Before you read this, please make sure these Japanese let­ters 文字化け appear. If they don’t, then let me know because in that case this sto­ry will just be gib­ber­ish.

On a sun­ny day in Tokyo, what­ev­er the sea­son, a strange phe­nom­e­non can reg­u­lar­ly be observed: for a moment a streak of light will pierce into a street which has been shroud­ed all day in the shad­ows of dense­ly-packed build­ings. Once a day, just for an instant, this dark­ness will be inter­rupt­ed by a bright stripe of light. The inten­si­ty of light then fades rapid­ly away, leav­ing the street once more in shad­ow.

Space is main­tained between Tokyo’s build­ings, whether small or big (click to enlarge).

Space 間

The Japanese let­ter (or kan­ji) for space is ma 間 which com­bines gate mon 門 and sun hi 日. The lit­er­al trans­la­tion of ma is “inter­val” or “space in between” — the light that shines through an open gate. Ever so slow­ly, amidst the clut­ter emerges an immutable har­mo­ny that, like almost every­thing about Tokyo, spurns words for the silences in between.

Tokyo build­ings com­pete for space.

The con­cept of space in Japanese cul­ture is even more ambigu­ous than that of small­ness – not because it is “ill-defined” but because space is with­out sub­stance, flu­id and mal­leable. Unlike the Western under­stand­ing of space as an emp­ty con­tain­er that is filled with objects and peo­ple, Japanese space flows through the gaps and open­ings between things.

The New Nelson Dictionary defines the char­ac­ter for space 間 as such:

KAN inter­val; space; between; among; dis­cord; favor­able oppor­tu­ni­ty. KEN six feet. ai inter­val; between, medi­um; cross­bred. aida, awai space, inter­val, gap; between, among; mid­way; on the way; dis­tance; time, peri­od; rela­tion­ship. ma space, room; inter­val; pause; rest (in music); time; while; leisure; luck; tim­ing, har­mo­ny. ma(monaku) soon.

門+日=間

Ma is more ade­quate­ly trans­lat­ed as “inter­val” or “space in between.” In fact the kan­ji 間 is com­posed of “gate” 門 and “sun” 日 – space is the light that shines through an open gate.

The Space in Between

As the above def­i­n­i­tion shows, the char­ac­ter ma 間 indi­cates both spa­tial and tem­po­ral con­cepts – both flu­id and not sub­ject to divi­sion and seg­men­ta­tion in Japanese cul­ture. It seems that in dis­cussing small­ness and space, we have a para­dox on our hands. On one hand, space seems like some­thing numer­i­cal­ly mea­sur­able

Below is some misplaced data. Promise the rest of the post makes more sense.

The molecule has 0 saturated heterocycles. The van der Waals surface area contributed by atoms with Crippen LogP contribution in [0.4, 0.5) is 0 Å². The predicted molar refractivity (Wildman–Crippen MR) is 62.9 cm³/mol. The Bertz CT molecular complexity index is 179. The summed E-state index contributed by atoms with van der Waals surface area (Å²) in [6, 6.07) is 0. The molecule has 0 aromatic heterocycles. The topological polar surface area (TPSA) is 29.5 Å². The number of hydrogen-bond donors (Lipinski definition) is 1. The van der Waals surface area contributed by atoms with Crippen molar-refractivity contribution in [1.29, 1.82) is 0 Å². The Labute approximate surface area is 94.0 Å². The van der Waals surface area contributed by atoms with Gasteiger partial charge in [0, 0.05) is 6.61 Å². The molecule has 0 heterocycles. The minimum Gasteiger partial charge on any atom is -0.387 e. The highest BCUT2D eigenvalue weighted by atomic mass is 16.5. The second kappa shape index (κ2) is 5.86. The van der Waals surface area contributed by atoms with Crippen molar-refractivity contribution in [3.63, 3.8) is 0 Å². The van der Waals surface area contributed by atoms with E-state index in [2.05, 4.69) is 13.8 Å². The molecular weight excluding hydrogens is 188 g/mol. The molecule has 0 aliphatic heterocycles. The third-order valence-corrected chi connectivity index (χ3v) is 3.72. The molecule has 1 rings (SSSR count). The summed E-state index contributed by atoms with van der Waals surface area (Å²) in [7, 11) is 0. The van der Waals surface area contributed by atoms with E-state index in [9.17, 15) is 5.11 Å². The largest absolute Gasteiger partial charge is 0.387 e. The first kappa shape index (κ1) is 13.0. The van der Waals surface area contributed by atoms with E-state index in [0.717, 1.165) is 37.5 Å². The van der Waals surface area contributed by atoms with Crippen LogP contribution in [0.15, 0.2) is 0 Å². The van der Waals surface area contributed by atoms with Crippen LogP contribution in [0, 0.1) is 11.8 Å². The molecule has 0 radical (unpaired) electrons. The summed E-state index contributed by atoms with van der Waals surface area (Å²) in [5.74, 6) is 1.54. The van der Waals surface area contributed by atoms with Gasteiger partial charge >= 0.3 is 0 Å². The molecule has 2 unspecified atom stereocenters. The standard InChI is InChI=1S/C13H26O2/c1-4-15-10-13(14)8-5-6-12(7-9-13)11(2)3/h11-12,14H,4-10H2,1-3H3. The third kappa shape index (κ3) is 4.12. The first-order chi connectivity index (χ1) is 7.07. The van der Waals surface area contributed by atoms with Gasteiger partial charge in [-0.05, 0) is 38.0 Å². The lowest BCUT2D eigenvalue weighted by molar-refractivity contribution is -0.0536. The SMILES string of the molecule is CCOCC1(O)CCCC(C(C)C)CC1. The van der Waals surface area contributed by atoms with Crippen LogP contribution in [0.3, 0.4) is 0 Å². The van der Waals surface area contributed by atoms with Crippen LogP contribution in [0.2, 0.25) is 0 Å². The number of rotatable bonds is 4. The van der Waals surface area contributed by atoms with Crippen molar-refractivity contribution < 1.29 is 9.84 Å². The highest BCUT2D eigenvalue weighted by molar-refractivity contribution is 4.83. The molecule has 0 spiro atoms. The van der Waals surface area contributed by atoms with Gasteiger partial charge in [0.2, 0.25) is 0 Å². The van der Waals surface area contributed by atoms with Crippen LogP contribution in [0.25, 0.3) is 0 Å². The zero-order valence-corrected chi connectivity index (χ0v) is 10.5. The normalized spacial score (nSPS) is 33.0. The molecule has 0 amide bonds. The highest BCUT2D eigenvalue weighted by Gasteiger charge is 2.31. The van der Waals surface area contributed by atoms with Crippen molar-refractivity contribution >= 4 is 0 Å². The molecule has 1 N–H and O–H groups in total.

(areas and vol­umes) and visu­al­ly quan­tifi­able (“this space seems small” or “this city is packed”), but on the oth­er hand it is like try­ing to count the uncount­able. After all, some­thing as flu­id as water or air can­not be sub­ject­ed to quan­ti­fiers like “big” or “small.” This is pre­cise­ly one of the para­dox­es this the­sis will attempt to explore.

This unique­ly Japanese con­cept derives from a Zen under­stand­ing of space as what is formed “in between” objects. Volatile and liq­uid, space only reveals itself as what is “left” after mass is erect­ed. Ma fills the crevices, the left­over nooks and cran­nies of objects and does not exist “in and of itself.” I will study this aspect of small space in more detail in the fol­low­ing sec­tions, but for now I quote archi­tect Azby Brown, who, writes that all archi­tec­ture is cre­at­ed by “extract­ing” space from a larg­er land­scape. The extract­ed space is nur­tured while the remain­ing part of the land­scape is aban­doned.

One can­not envi­sion archi­tec­tural­ly nur­tured space with­out acknowl­edg­ing that it has been some­how extract­ed from a zone left aban­doned. This is not to say that the tra­di­tion­al bifur­ca­tion of space into ‘inte­ri­or’ and ‘exte­ri­or’ con­tin­ues to hold real mean­ing. Rather, it remains a ques­tion of degree: the degree to which a place has been nur­tured as opposed to its degree of aban­don­ment, both aspects dynam­i­cal­ly active over time.

In Tokyo, one is always look­ing through gaps.

In this sense, no space could be con­sid­ered small because it is always a part extract­ed from a larg­er land­scape that con­tin­ues beyond the phys­i­cal lim­its of objects. As Donald Richie, out­spo­ken author­i­ty on all things Japanese, writes in his won­der­ful lit­tle book Tokyo: A View of the City,

Even space itself is muta­ble. It is not to be defined as some­thing con­tained with­in walls. It is flu­id and in con­stant trans­for­ma­tion. Space is not con­se­quent­ly, emp­ty.

Chinese philoso­pher Lao Tzu explained this noth­ing­ness with the exam­ple of a vase. Though it was made of clay, the essence was in the empti­ness with­in. Thus the enclosed, the defined, was ‘full’ of essence. He said noth­ing of the empti­ness out­side, how­ev­er. It is only the con­trolled, used, appre­ci­at­ed, enclosed space that is not emp­ty. It becomes some­thing that is to be sep­a­rat­ed from the empti­ness out­side. There is a dif­fer­ence between these two kinds of space.

The Japanese do not need to fill a con­tain­er (a vase, a pic­ture, a room, a nar­ra­tive, a flo­ral arrange­ment, a tea cer­e­mo­ny) – it may be left as it is (what we call emp­ty) because it is enclosed (by its struc­ture, its archi­tec­ture, its perime­ter, its pur­pose) and is hence already full.

Or in one word, it is emti­ful.

This sto­ry is from Meedo’s upcom­ing book Small Space in Tokyo and its Architecture. Please feel free to con­tact us for more details and read relat­ed sto­ries here.

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